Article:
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India Election Commission says No to Google
January 9, 2014, 5:37 pm

Google on Thursday said in a statement that it was “unfortunate” that talks with the Indian government over a partnership were not fruitful [Getty Images]

Google on Thursday said in a statement that it was “unfortunate” that talks with the Indian government over a partnership were not fruitful [Getty Images]

India’s Election Commission on Thursday decided against a tie-up with global internet giant Google over security concerns.

“Google made a presentation to the Commission for electoral look up services for citizens to help in the efforts of the Commission for better electoral information services. However, after due consideration, the Commission has decided not to pursue the proposal any further,” the Commission said in a statement on Thursday.

Google had earlier proposed to the Indian Election Commission providing free online voter registration besides making available vital details of voter EPIC card numbers and polling station locations.

Google on Thursday said in a statement that it was “unfortunate” that talks with the Indian government over a partnership were not fruitful.

“It is unfortunate that our discussion with the Election Commission of India to change the way users access their electoral information, that is publicly available, through an online voter look up tool, were not fruitful,” read a Google statement.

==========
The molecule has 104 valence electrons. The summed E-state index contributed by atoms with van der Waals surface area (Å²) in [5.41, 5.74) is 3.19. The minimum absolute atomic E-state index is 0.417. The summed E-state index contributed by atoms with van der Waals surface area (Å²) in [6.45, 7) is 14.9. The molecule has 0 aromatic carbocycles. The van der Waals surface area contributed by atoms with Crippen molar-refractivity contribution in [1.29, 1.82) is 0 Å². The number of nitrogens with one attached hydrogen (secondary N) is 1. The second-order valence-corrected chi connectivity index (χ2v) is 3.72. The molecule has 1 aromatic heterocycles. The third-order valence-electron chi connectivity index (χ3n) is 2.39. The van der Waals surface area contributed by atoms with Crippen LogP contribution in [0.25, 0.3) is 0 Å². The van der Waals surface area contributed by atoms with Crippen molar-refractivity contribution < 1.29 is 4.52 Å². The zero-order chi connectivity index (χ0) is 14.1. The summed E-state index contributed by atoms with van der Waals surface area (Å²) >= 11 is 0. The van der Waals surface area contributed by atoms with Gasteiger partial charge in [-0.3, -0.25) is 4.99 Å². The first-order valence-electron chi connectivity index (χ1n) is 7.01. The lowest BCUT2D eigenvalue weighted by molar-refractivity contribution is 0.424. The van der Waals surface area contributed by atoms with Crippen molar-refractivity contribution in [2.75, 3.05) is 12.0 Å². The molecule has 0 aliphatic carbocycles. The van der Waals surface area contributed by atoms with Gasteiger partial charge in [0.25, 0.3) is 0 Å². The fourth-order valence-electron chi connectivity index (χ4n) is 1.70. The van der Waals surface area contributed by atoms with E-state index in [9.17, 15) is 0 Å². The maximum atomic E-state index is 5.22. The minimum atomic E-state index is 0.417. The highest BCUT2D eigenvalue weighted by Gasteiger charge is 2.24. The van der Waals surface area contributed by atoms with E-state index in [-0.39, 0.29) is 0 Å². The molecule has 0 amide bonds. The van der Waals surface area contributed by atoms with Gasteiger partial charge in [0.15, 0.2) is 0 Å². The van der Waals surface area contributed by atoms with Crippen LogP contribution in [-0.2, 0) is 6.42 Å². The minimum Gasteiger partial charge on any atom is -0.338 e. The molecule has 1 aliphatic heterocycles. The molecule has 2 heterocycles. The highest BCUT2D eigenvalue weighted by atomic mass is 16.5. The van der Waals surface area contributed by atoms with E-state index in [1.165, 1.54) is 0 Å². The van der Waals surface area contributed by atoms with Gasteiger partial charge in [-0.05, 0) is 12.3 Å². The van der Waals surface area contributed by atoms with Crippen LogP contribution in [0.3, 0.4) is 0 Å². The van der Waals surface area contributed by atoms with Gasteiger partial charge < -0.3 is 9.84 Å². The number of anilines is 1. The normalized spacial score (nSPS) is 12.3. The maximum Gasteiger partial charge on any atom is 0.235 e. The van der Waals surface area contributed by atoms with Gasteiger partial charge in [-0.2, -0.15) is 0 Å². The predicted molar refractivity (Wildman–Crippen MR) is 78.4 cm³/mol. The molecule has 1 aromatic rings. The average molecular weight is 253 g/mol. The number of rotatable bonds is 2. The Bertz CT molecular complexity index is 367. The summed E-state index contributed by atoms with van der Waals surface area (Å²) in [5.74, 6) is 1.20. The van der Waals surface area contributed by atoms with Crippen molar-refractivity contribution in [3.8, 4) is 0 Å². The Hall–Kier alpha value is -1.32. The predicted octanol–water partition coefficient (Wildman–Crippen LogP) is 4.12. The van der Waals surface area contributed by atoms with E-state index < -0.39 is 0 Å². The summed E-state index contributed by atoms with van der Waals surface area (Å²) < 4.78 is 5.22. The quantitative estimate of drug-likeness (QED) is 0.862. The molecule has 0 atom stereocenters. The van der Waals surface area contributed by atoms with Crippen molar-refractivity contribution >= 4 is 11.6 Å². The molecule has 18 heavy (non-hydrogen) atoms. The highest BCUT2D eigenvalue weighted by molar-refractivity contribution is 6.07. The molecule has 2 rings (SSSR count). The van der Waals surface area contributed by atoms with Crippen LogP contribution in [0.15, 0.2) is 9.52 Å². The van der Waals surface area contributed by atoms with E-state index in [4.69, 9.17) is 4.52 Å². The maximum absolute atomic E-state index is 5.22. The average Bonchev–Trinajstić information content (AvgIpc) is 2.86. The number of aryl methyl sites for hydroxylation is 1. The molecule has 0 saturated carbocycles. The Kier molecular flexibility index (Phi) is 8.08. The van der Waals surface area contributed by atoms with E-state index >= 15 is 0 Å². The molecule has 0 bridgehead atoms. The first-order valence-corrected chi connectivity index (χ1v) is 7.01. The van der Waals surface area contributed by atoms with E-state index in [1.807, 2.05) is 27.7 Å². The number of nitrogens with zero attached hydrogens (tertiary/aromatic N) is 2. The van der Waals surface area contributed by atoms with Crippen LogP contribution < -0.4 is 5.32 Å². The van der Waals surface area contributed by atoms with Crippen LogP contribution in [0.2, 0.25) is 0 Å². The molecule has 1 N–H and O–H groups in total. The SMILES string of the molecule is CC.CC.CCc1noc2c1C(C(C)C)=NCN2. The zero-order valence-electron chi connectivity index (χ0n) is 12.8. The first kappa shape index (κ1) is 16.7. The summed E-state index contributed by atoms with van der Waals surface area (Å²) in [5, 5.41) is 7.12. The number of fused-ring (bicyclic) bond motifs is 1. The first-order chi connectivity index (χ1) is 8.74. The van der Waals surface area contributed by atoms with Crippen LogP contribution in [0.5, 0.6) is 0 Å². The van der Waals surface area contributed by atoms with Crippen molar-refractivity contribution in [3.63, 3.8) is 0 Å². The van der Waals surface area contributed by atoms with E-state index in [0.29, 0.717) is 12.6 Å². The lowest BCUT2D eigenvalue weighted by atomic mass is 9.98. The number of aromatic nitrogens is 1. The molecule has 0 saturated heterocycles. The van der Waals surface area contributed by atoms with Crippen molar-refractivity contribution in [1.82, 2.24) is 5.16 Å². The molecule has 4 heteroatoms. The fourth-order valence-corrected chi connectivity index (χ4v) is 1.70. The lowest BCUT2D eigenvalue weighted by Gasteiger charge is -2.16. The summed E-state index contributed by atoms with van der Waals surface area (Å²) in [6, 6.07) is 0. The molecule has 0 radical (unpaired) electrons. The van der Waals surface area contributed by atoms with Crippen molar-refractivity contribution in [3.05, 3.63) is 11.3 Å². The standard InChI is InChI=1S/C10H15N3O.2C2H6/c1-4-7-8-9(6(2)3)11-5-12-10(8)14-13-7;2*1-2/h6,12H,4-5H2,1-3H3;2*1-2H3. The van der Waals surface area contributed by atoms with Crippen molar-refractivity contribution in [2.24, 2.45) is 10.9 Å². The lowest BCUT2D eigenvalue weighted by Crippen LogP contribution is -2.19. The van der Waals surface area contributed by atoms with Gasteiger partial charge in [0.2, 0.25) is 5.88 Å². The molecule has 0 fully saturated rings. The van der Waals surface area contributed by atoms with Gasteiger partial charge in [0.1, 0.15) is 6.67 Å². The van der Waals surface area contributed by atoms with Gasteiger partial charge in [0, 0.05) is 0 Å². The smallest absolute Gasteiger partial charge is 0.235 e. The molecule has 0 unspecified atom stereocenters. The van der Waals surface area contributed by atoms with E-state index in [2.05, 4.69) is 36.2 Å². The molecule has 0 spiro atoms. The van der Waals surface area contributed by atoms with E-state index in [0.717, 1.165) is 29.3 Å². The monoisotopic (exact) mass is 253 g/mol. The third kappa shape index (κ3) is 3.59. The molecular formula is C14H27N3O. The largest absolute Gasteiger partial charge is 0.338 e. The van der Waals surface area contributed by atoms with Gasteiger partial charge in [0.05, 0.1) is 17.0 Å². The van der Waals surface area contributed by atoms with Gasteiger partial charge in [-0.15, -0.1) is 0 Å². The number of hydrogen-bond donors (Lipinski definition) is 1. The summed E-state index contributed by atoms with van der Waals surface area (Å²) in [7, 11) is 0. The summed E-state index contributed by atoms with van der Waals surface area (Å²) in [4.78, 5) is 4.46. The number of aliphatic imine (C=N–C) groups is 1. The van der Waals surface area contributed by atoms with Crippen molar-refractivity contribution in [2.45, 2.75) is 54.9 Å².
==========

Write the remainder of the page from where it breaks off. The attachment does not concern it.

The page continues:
The Indian body’s decision comes months after disclosures by the former NSA contractor Edward Snowden of the massive surveillance operations mounted by the US intelligence agency.

The US government has access to the systems of nine of the world’s biggest internet companies including Google, Facebook, Microsoft, Apple, Yahoo and Skype said a Guardian report earlier in June 2013.

Google had on Tuesday made a formal presentation to the Election Commission proposing a tie-up with it for voter facilitation services ahead of the 2014 Indian general elections.

Many cybersecurity experts had written to the Election Commission amid concerns over sharing of vital data pertaining to Indians to a foreign company.

Meanwhile, in November Brazilian President Dilma Rousseff made public a draft bill that will allow the government to prevent internet companies like Google and Facebook from storing data about Brazilian citizens outside the country.

According to a Washington Post report on October 30, the NSA has tapped directly into communications links used by Google and Yahoo to move huge amounts of email and other user information among overseas data centres.

Google Executive Chairman Eric Schmidt said in November that if these reports are true, the US government would be in breach of the law.

“It’s really outrageous that the NSA was looking between the Google data centres, if that’s true. The steps that the organisation was willing to do without good judgment to pursue its mission and potentially violate people’s privacy, it’s not OK,” Schmidt said in an interview.

 

TBP and Agencies

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